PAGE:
Wednesday 29 October 2014
On Thursday 23 October, patients, carers, scientists, clinicians and charities from across the UK gathered for the launch of a ground-breaking new partnership between the charity Brain Tumour Research and Queen Mary, in collaboration with the UCL Institute of Neurology. Together they have established a new brain tumour research Centre of Excellence at QMUL, bringing a welcome and timely boost to long-term, sustainable and continuous research into the biggest cancer killer of children and adults under 40.
Statistical research from the charity earlier this year revealed one in 50 people who die under the age of 60 years are dying from a brain tumour. And, just as shockingly, 71 per cent of those who die of a brain tumour will be under 75 years old, compared to 47 per cent for all cancers.
The Centre of Excellence is led by Professor Silvia Marino, a leading brain tumour scientist and neuropathologist based at the Blizard Institute, and will specialise in identifying how glioblastoma multiforme (GBM) forms and grows within the brain with the final aim of identifying more efficient drug treatments.
Professor Denise Sheer, also from the Blizard, and Professor Sebastian Brandner and Dr Jeremy Rees at the UCL Institute of Neurology will be additional important research partners in this initiative.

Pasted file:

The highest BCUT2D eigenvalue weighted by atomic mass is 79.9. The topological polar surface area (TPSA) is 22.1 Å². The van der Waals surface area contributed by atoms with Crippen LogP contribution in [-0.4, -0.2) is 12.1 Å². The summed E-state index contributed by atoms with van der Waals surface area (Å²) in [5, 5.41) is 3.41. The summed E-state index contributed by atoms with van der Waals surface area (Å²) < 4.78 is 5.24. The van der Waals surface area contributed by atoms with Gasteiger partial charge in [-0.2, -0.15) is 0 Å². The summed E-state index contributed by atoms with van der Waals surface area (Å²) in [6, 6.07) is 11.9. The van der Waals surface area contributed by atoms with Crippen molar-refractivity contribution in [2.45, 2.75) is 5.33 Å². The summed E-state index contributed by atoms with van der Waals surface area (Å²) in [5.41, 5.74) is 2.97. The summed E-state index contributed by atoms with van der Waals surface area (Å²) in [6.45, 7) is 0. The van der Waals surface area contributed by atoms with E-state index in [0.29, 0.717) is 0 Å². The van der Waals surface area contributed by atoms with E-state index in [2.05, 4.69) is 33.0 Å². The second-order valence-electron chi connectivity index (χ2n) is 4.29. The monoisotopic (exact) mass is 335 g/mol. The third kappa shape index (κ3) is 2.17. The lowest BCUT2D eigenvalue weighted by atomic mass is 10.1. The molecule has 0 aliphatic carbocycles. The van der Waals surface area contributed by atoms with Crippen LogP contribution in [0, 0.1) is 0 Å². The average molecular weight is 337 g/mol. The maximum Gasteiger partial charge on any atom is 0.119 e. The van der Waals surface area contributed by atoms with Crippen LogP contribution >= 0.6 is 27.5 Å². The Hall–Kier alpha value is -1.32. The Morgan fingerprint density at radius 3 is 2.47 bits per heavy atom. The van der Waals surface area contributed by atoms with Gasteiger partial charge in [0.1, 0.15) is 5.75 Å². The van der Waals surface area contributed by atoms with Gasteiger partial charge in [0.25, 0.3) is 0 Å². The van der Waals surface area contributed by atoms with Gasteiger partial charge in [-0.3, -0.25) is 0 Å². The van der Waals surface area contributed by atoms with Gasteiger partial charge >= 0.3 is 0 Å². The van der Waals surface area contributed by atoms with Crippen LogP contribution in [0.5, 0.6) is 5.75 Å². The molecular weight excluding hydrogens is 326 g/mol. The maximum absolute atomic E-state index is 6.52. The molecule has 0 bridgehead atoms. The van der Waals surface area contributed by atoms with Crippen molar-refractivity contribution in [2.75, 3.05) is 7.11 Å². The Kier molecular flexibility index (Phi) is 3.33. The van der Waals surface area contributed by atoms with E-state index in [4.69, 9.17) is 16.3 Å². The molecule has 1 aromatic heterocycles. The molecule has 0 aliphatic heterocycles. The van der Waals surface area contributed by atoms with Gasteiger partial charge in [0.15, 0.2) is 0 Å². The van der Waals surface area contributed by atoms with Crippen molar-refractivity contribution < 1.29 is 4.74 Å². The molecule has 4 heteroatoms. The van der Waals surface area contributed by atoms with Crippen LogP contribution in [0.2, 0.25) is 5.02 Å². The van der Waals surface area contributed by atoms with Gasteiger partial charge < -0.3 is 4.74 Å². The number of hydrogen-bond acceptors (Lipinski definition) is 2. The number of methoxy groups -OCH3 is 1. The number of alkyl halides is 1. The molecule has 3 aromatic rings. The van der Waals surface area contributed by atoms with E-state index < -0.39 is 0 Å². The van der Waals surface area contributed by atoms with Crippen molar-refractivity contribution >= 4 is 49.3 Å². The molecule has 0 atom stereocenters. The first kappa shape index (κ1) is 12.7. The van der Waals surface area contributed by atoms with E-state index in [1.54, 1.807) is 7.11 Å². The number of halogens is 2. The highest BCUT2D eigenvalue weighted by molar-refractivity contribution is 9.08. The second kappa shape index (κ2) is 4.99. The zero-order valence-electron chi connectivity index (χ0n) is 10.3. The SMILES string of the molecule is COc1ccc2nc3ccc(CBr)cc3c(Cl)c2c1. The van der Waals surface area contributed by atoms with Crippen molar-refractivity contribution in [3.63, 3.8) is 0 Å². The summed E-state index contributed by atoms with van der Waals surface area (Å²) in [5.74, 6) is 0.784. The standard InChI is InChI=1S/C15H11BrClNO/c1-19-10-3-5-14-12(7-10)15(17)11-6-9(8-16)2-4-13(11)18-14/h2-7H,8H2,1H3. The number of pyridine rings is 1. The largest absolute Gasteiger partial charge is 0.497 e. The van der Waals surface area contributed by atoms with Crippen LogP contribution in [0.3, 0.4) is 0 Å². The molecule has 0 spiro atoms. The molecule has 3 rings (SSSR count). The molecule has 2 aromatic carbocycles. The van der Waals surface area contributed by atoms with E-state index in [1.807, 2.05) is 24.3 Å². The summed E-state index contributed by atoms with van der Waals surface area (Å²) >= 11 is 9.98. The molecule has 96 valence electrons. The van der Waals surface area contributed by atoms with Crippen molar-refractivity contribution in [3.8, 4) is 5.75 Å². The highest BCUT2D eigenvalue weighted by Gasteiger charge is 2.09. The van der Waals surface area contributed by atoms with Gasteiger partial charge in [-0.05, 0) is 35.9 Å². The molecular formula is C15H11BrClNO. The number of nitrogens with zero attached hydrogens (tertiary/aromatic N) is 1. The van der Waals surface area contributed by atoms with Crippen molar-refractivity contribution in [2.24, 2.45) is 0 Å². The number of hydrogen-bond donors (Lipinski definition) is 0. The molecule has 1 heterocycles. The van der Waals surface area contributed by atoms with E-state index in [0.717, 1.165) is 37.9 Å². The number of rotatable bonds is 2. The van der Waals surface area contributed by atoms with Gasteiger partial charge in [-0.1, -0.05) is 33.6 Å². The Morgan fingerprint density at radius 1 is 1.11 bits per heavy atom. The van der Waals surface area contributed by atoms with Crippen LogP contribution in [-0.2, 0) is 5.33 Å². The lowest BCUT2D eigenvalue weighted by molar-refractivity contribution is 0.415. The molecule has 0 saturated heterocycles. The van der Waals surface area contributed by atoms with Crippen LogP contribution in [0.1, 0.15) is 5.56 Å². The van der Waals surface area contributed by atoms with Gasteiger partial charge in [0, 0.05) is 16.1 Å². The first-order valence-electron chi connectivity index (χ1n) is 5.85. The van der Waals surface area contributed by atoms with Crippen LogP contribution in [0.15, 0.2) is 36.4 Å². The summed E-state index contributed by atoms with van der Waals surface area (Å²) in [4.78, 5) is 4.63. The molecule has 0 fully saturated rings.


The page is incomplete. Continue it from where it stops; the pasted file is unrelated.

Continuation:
Professor Silvia Marino said: “Glioblastomas are a malignant, aggressive type of brain tumour and tragically one of the most common. With Brain Tumour Research’s help we will be investigating how the tumours develop, which is key to advancing their treatment. This is a major initiative in an underfunded research area in the UK.”
Emily Jones, 27, from London, said: “After my diagnosis I felt I’d been dealt two blows: having a brain tumour and a disease about which so little is known. Today is a hopeful day for me, a positive step forward which means others may not have to face the devastation my family and I have had to face.”
With secure long-term funding covering the crucial salaried positions, researchers at QMUL will be freed from the limitations and frustrations of applying for one specific project grant after another, and instead will be able to pursue the sustainable and continuous research so desperately needed by the scientists and clinicians working in this underfunded field. Promising scientists will be trained up through the ranks to fulfil their potential, rather than being tempted into other cancer research which currently attracts greater funding and with it greater job prospects.
Sue Farrington Smith, Chief Executive of Brain Tumour Research, said: “Today is a milestone for all patients and families whose lives have been affected by this devastating disease. A powerful new team of researchers is being established who will share our ambition of creating a better future for those diagnosed and living with a brain tumour. We are all determined that one day we will find a cure.”
Brain Tumour Research currently helps fund – through corporate and public fundraising – an annual £1 million programme of research at their Centre of Excellence in the University of Portsmouth. This relationship with QMUL, along with additional new partnerships with Plymouth University and Imperial College in London, will pave the way for a £20 million investment in brain tumour research over the next five years.